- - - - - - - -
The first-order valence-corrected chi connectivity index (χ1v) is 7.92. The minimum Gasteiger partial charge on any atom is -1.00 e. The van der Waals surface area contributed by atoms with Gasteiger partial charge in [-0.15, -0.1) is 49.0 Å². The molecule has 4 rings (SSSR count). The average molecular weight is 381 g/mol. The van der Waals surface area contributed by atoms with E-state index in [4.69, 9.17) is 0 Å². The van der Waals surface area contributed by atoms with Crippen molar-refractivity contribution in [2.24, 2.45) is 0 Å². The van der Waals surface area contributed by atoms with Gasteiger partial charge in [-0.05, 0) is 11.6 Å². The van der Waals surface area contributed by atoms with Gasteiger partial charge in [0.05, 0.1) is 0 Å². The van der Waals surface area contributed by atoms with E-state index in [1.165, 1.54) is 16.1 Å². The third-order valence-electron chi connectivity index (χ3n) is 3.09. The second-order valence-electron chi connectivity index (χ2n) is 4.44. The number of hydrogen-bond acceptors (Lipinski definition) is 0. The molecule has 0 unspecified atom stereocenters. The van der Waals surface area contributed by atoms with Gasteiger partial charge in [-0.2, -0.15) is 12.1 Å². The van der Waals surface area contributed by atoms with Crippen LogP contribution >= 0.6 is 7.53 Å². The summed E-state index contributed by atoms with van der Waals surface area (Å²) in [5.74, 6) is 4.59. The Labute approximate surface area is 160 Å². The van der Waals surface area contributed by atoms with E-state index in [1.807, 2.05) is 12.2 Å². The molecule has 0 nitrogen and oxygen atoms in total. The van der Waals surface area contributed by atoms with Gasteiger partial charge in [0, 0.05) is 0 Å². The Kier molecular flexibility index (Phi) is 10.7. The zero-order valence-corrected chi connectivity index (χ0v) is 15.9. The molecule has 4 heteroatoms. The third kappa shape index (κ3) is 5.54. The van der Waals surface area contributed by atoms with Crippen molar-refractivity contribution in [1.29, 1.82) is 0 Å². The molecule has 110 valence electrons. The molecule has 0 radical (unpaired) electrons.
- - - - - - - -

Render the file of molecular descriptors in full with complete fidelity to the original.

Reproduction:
The first-order valence-corrected chi connectivity index (χ1v) is 7.92. The minimum Gasteiger partial charge on any atom is -1.00 e. The van der Waals surface area contributed by atoms with Gasteiger partial charge in [-0.15, -0.1) is 49.0 Å². The molecule has 4 rings (SSSR count). The average molecular weight is 381 g/mol. The van der Waals surface area contributed by atoms with E-state index in [4.69, 9.17) is 0 Å². The van der Waals surface area contributed by atoms with Crippen molar-refractivity contribution in [2.24, 2.45) is 0 Å². The van der Waals surface area contributed by atoms with Gasteiger partial charge in [-0.05, 0) is 11.6 Å². The van der Waals surface area contributed by atoms with Gasteiger partial charge in [0.05, 0.1) is 0 Å². The van der Waals surface area contributed by atoms with E-state index in [1.165, 1.54) is 16.1 Å². The third-order valence-electron chi connectivity index (χ3n) is 3.09. The second-order valence-electron chi connectivity index (χ2n) is 4.44. The number of hydrogen-bond acceptors (Lipinski definition) is 0. The molecule has 0 unspecified atom stereocenters. The van der Waals surface area contributed by atoms with Gasteiger partial charge in [-0.2, -0.15) is 12.1 Å². The van der Waals surface area contributed by atoms with Crippen LogP contribution >= 0.6 is 7.53 Å². The summed E-state index contributed by atoms with van der Waals surface area (Å²) in [5.74, 6) is 4.59. The Labute approximate surface area is 160 Å². The van der Waals surface area contributed by atoms with E-state index in [1.807, 2.05) is 12.2 Å². The molecule has 0 nitrogen and oxygen atoms in total. The van der Waals surface area contributed by atoms with Gasteiger partial charge in [0, 0.05) is 0 Å². The Kier molecular flexibility index (Phi) is 10.7. The zero-order valence-corrected chi connectivity index (χ0v) is 15.9. The molecule has 4 heteroatoms. The third kappa shape index (κ3) is 5.54. The van der Waals surface area contributed by atoms with Crippen molar-refractivity contribution in [1.29, 1.82) is 0 Å². The molecule has 110 valence electrons. The molecule has 0 radical (unpaired) electrons.